“To this should be added, in the fourth place, a practice of heartfelt love toward all unbelievers and heretics. While we should indicate to them that we take no pleasure in their unbelief or false belief or the practice and propagation of these, but rather are vigorously opposed to them, yet in other things which pertain to human life we should demonstrate that we consider these people to be our neighbors… To insult or wrong an unbeliever or heretic on account of his religion would be not only a carnal zeal but also a zeal that is calculated to hinder his conversion. …

“In the fifth place, if there is any prospect of a union of most of the confessions among Christians, the primary way of achieving it, and the one that God would bless most, would perhaps be this, that we do not stake everything on argumentation… [For] I adhere to the splendidly demonstrated assertion…, ‘Purity of Doctrine and of the Word of God is maintained not only by disputation and writing many books but also by true repentance and holiness of life”…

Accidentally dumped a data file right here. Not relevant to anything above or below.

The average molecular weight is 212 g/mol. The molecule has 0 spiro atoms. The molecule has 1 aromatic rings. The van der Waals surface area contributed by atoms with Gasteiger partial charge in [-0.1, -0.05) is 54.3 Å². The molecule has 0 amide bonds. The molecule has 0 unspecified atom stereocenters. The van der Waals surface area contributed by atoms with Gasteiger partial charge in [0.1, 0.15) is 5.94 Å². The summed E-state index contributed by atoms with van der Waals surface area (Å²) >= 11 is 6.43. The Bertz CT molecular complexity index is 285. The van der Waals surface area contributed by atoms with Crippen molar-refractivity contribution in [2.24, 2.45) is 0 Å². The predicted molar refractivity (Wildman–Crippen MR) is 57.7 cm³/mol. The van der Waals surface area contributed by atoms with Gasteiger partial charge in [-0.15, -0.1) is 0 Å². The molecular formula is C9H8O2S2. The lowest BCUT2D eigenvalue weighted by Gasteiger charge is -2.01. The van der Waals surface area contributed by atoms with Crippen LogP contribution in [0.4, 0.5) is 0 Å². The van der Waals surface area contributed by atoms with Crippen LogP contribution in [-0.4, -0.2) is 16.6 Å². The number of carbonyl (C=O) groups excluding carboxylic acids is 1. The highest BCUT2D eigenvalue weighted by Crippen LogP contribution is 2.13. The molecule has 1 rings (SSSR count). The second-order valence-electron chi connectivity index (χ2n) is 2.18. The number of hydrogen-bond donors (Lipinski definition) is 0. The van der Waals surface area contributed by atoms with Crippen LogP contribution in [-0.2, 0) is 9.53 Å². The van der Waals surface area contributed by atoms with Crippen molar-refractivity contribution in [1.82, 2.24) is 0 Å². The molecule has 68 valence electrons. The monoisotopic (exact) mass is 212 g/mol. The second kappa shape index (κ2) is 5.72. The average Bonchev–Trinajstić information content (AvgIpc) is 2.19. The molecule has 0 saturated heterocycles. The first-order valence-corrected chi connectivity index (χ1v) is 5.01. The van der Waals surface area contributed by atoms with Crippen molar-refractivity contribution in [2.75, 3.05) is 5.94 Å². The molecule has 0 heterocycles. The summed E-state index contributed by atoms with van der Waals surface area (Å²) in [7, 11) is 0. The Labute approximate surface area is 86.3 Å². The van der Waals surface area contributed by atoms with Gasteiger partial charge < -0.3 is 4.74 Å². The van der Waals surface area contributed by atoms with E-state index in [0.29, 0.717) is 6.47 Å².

“From all this it becomes apparent that disputing is not enough either to maintain the truth among ourselves or to impart it to the erring. The holy love of God is necessary.”

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On Diarrhea of the Pulpit

One thing to which it’s been hard to adjust in our move South is the length of sermons down here. Oh my goodness! Perhaps it is the same mindset that brought us slavery, but Dixie preachers don’t just preach; they seem to feel they have the right to hold you hostage. Don’t get me wrong. The preaching is generally of high quality. But—and maybe it’s a cultural thing—apparently, quality is not enough; there must be quantity, and lots of it, like a host who regales his guests with a very fine meal, but then just keeps bringing out more and more dishes until the poor souls are ready to burst like ticks, or food addicts at a shopping mall.